Do you recall, last month, when dear Stab magazine tossed its wetsuit advertorials behind a paywall but took time to kick your BeachGrit before locking the door? “For those left it will be a race to the bottom, and speaking from experience, when you’re chasing clicks, you get lost in the outrageous and contagious. Think graphic shark attacks and Ellie-Jean Coffey nudes.”
Well, The New York Times, getting lost with BeachGrit in the outrageous and contagious, just published a fascinating portrait of marine biologist who has an entirely progressive theory on how to deal with “problem sharks.”
Dr. Eric Clua, a professor of marine biology at the École Pratique des Hautes Études in Paris, has taken issue with mass culls after attacks noting that, “They are killing sharks that are guilty of nothing.” The good doctor has found a way to identify sharks that have attacked people, though, through a form of DNA profiling he calls “biteprinting” and believes these incorrigible few can be singled out and executed.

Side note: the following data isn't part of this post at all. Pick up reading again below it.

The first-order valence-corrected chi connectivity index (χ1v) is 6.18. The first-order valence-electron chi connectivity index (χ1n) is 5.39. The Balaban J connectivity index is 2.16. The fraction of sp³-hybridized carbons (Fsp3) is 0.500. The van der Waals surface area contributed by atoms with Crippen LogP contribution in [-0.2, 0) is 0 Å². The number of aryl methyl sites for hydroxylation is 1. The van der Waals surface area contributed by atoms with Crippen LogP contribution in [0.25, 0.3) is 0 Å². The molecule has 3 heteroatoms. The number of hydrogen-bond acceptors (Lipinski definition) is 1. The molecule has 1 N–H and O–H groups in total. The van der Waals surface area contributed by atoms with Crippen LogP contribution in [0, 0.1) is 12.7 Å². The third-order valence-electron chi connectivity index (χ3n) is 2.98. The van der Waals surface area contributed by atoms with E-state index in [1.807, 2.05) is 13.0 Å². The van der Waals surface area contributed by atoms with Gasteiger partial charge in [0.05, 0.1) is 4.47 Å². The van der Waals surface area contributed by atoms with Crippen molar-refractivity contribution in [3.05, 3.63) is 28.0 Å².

He recently published his findings thereby infuriating his colleagues.
“That’s not how fishing works,” said Catherine Macdonald, a lecturer in marine conservation biology at the University of Miami. “Even when you have a satellite-tagged shark and you know where it is, if you turned up at the site and put a hook in the water, there’s no reason to think you would definitely catch that shark.”
Christopher Pepin-Neff, a public policy lecturer at the University of Sydney who has studied human perceptions of sharks, said the problem, or “rogue shark” theory, is neither cool nor true. “They are basically saying that the shark from ‘Jaws’ is real.”
Blake Chapman, who studied shark neuroscience at the University of Queensland in Australia said removing these guilty sharks “…would be more or less impossible. “I don’t think that the removal of ‘problem individuals’ as a result of this information is a realistic application for the data.”
David Shiffman, a marine conservation biologist and postdoctoral researcher at Arizona State University said, “This idea makes no sense on any level that I’ve been able to find.”
Dr. Clua is unperturbed, though, and fighting on for the good people of Réunion Island, setting up his biteprinting operation there to prove that it works.
“I’ll let them bite a pig leg,” he says, “or something else with flesh, muscle and bone.”
Scientific research in the field of Ellie-Jean Coffey nudes is forthcoming.